Common name: Muck, Rotting Stuff

Scientific name: Detritus (pronounced di-TRY-tis)
Habitat: bottom of vernal pools and other water bodies.
microscopic to big chunks

Description: Detritus is all the dead stuff that sinks to the bottom of a vernal pool. It contains pieces of dead plants, dead animals and animal wastes (feces). It is usually black or brown. Although detritus is dead, it is crawling with living microscopic critters.

Fun facts: The larva of a midge (a type of fly) lives in the detritus on the bottom of some vernal pools. The midge larva looks like a worm with a hard, brown head. It makes a sack for itself (like a sleeping bag), which it covers with detritus. The detritus cover is perfect camouflage to hide the midge larva from its predators. It is almost invisible as it hunts for food on the bottom of a vernal pool.

Ecology: Detritus is very important to the vernal pool food web. Almost any critter that lives in a vernal pool either eats detritus or a critter that eats detritus. Detritus is covered with many species of Bacteria. Bacteria are decomposers. When Bacteria eat detritus, they are recycling the energy from the dead bodies of plants and animals into their own living bodies. The mix of detritus and Bacteria is then eaten by Protozoa, aquatic earthworms, Seed Shrimp, Water Fleas, Rotifers, Copepods, Fairy Shrimp and Tadpole Shrimp.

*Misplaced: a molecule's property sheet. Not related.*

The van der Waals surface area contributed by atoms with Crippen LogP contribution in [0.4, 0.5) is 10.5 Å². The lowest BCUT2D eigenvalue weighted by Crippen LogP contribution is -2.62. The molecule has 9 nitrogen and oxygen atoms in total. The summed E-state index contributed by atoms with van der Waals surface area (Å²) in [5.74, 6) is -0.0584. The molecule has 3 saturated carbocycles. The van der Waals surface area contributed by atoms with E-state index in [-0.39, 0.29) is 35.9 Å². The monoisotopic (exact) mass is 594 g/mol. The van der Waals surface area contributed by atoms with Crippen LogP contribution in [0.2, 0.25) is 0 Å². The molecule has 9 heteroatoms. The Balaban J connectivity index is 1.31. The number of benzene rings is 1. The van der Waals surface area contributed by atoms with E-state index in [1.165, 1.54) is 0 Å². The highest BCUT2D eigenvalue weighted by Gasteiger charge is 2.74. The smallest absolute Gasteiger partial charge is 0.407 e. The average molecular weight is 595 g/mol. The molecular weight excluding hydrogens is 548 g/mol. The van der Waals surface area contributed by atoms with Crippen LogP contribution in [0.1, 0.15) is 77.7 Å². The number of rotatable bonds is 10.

Detritus provides a home for many small critters that live on the bottom of a vernal pool. Detritus is always being made, because something is always dying (or dropping feces) in this busy food web. The recycling of detritus shows us that death is an important part of life in every vernal pool.

Investigate: With help from your classmates, make a list of all the vernal pool species that eat detritus. Imagine what would happen if there were no decomposers in the vernal pool food web.

When you visit vernal pools, be sure to look for a midge larva camouflaged with detritus. Watch how it slides its head out of its protective sack to hunt for food.

Few people have heard of the large group of flies called midges. Search for more information about midges. Does the adult midge look like any other flying insect that you know?